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Model 1894 w/ Trapdoor Buttplate
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August 4, 2021 - 7:32 pm
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https://www.gunbroker.com/item/907314249

 

How much of a value increase does a trapdoor butt plate on a 94 actually add?  Are they really that “rare” or just “uncommon”

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August 5, 2021 - 1:39 am
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First I’ve seen, wasn’t aware it was offered on the 1894.

 

Mike

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August 5, 2021 - 2:55 am
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You dont see them that often.  I have one in my parts box.  Its neat, but the value added depends on the condition and configuration of the rifle.

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August 5, 2021 - 3:10 am
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Manuel said
https://www.gunbroker.com/item/907314249

 

How much of a value increase does a trapdoor butt plate on a 94 actually add?  Are they really that “rare” or just “uncommon”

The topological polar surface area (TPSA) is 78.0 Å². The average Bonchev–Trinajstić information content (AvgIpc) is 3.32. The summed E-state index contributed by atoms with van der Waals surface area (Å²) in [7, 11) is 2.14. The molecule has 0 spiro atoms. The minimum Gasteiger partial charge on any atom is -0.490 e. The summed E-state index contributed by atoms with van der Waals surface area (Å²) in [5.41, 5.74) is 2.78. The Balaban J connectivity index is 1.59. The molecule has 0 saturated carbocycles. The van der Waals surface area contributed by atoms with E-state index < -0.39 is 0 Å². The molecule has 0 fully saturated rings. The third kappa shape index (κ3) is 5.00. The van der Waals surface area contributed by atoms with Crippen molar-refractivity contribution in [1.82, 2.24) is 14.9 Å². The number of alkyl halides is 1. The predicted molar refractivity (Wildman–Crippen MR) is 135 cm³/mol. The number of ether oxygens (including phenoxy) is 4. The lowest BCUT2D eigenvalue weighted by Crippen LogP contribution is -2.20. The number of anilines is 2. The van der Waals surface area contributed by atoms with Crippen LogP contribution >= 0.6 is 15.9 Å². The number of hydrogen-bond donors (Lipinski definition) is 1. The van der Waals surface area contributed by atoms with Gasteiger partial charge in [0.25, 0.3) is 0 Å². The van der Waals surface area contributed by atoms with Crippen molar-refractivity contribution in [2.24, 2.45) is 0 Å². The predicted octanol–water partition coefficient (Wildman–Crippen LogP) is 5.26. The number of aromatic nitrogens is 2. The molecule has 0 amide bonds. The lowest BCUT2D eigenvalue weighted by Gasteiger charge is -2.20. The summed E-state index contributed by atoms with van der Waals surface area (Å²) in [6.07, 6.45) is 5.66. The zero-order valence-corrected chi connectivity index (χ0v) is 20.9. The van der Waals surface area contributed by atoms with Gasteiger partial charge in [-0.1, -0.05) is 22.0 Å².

How much value it adds is almost solely up to the individual buyer.  If the original cleaning rod pieces are still in the butt stock, I would pay at least a $400 premium.

In regards to the rarity, it is most definitely is not “rare”.  Based on the total number of Model 1894s manufactured with a trapdoor butt plate (19 thus far in my survey), the statement in the auction ad “One of a Kind” is pure hype. 

In regards to this specific rifle, the trapdoor butt is not even a true “special order” feature.  The fact of the matter is that Winchester assembled a substantial number of Model 94 Sporting Rifles with a trapdoor butt in the years 1926 & 1927.  Thus far, I have documented (surveyed) a dozen of them in those two years alone.  My theory is that after Winchester discontinued the Model 1873 (in 1923), there were still a fair number of trapdoor rifle butt plates on hand, and that beginning in 1926, Winchester decided to use them up on Model 1894 Sporting Rifles. 

The comment about the short tang length not ever being used on any standard produced gun is also not accurate.  The late production Model 1873 rifles used a shorter tang butt plate than those used on the early production rifles.

Bert

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